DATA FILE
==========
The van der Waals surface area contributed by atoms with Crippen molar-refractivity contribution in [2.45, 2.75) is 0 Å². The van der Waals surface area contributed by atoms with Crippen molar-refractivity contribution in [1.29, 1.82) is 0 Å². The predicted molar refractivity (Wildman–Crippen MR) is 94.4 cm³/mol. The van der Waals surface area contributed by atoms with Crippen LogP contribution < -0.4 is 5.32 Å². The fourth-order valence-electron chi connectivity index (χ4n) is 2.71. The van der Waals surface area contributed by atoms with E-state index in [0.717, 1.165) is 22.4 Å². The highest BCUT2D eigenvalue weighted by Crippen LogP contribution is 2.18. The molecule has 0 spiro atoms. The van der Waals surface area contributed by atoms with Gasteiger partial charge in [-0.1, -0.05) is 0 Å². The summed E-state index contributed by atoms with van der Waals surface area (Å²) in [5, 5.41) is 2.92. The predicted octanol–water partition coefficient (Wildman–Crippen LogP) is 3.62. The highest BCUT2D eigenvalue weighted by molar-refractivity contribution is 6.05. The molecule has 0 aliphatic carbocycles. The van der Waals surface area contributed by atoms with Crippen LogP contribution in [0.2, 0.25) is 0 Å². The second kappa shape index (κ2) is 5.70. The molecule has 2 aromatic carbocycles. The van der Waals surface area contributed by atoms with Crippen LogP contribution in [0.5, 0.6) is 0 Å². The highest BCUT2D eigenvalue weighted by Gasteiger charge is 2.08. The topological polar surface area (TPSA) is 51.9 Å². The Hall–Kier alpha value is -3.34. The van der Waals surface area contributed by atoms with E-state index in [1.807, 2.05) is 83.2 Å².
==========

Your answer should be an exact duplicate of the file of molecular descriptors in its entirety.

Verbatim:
The van der Waals surface area contributed by atoms with Crippen molar-refractivity contribution in [2.45, 2.75) is 0 Å². The van der Waals surface area contributed by atoms with Crippen molar-refractivity contribution in [1.29, 1.82) is 0 Å². The predicted molar refractivity (Wildman–Crippen MR) is 94.4 cm³/mol. The van der Waals surface area contributed by atoms with Crippen LogP contribution < -0.4 is 5.32 Å². The fourth-order valence-electron chi connectivity index (χ4n) is 2.71. The van der Waals surface area contributed by atoms with E-state index in [0.717, 1.165) is 22.4 Å². The highest BCUT2D eigenvalue weighted by Crippen LogP contribution is 2.18. The molecule has 0 spiro atoms. The van der Waals surface area contributed by atoms with Gasteiger partial charge in [-0.1, -0.05) is 0 Å². The summed E-state index contributed by atoms with van der Waals surface area (Å²) in [5, 5.41) is 2.92. The predicted octanol–water partition coefficient (Wildman–Crippen LogP) is 3.62. The highest BCUT2D eigenvalue weighted by molar-refractivity contribution is 6.05. The molecule has 0 aliphatic carbocycles. The van der Waals surface area contributed by atoms with Crippen LogP contribution in [0.2, 0.25) is 0 Å². The second kappa shape index (κ2) is 5.70. The molecule has 2 aromatic carbocycles. The van der Waals surface area contributed by atoms with Crippen LogP contribution in [0.5, 0.6) is 0 Å². The highest BCUT2D eigenvalue weighted by Gasteiger charge is 2.08. The topological polar surface area (TPSA) is 51.9 Å². The Hall–Kier alpha value is -3.34. The van der Waals surface area contributed by atoms with E-state index in [1.807, 2.05) is 83.2 Å².